Remote Working to Bandwidth Preservation — 5 ways Coronavirus will impact the technology trends
Things around the world have changed dramatically over the past 4 weeks and I can’t help but think that in a few months when the world starts to recover, the baseline of what we consider “normal” will change as we ease into the “new normal”. COVID-19 will disrupt the industries and the way of working in ways that we didn’t think of before and businesses will have to accept that to go back to the old ways may cost them more money than adapting to the new trends. I am a big believer in looking for a silver lining in every crisis and with all the destruction and lives that will be lost due to the pandemic, I think this crisis will force us to change our ways and accelerate innovation to handle the future pandemics and emergencies better. (Of course, better air quality due to reduced pollution is another silver lining in the short term).
Below are a few trends in the technology world that we may potentially see in the post coronavirus world:
Increase in Remote Work: With the exception of the heroes working to tackle coronavirus head-on, almost everyone in the world is working from home for the past 3 or more weeks. At the current pace, I see this continuing for the next several weeks until the governments around the world are sure that they can contain the virus. While certain jobs and organizations allowed their employees to work from home whenever they wanted, organizations that had strict policies on working from home were forced to have work from home arrangements due to the pandemic and a lot of them were not ready. Several companies had to ask their employees to take the desktop computer, CPU, and the whole work set up home. It takes 21 days to get into a habit and I think it is pretty safe to assume that these corporations as well as the employees have gotten used to WFH and perform at the productivity levels that they had working in the office. If not, they will be in the next few weeks.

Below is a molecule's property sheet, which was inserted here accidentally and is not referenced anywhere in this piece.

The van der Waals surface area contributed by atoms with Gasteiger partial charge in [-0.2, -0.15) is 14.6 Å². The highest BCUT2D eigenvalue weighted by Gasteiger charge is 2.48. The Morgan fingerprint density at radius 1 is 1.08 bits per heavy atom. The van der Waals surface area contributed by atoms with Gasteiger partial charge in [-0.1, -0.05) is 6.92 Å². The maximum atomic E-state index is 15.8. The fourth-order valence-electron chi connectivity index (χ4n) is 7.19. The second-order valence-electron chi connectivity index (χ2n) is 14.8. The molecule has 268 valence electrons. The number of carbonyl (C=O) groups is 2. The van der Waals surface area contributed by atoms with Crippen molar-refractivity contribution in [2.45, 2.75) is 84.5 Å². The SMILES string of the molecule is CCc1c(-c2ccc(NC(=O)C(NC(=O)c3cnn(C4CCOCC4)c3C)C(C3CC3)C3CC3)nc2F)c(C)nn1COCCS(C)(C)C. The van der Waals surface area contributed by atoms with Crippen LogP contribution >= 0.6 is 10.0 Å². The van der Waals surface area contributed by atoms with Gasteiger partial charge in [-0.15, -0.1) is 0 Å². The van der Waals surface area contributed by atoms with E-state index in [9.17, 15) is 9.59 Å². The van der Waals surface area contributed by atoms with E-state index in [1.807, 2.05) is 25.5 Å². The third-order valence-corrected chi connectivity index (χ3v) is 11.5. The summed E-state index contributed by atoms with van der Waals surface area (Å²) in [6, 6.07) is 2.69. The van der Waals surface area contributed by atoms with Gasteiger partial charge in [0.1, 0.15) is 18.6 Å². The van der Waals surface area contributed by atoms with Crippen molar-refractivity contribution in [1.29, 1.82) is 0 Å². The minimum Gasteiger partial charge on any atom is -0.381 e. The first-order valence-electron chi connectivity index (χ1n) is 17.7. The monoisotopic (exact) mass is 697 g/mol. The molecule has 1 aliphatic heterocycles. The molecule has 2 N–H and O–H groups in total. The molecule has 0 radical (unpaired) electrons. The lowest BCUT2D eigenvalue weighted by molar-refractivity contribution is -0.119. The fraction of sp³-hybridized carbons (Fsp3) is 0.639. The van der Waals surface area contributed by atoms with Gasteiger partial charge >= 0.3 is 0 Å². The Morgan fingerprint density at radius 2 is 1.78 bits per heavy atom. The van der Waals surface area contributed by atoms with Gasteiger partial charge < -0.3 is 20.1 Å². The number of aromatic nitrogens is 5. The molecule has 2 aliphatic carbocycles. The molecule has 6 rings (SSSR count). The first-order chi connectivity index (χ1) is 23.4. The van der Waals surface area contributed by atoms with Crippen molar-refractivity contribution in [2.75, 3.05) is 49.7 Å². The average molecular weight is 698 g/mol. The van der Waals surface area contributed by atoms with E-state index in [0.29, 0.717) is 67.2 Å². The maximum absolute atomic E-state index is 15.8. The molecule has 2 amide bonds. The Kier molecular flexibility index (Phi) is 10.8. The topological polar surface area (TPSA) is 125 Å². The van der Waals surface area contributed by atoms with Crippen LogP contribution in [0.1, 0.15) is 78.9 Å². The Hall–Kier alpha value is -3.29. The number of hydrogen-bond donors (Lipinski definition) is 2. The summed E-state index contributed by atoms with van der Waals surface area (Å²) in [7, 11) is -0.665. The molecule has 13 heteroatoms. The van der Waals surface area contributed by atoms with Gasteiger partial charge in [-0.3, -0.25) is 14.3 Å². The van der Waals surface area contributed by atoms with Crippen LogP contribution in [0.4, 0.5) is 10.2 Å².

One big reason companies have been able to accommodate this tremendous increase in virtual employees is due to collaboration tools like Microsoft Teams, Slack, Zoom, etc. Microsoft Teams has added millions of daily active users with a stat released last month indicating an eight-fold increase in daily active users and a 1000% increase in video calls in the last month. There is no doubt in my mind that organizations like Microsoft and Zoom will infuse millions of dollars in their collaboration tools to stimulate innovation, increase adoption and improve consumption and make it easier to work virtually. In fact, Microsoft has already added several new features to Teams over the past few weeks with some new features to be rolled out soon.
Furthermore, corporations and small businesses spend billions of dollars on the real estate each year and if the employees can perform at their normal productivity levels from home, these corporations can save a lot of money by having a proportion of their employees working from home or coming to the office for fewer days. Employees will benefit from the time and hundreds of dollars saved during their commute time and of course, this will reduce the traffic and burden on public transports. I expect a lot of organizations to relax their remote work policies and allowing flexible hours for employees in the future which will be a win-win for both the employees and corporations.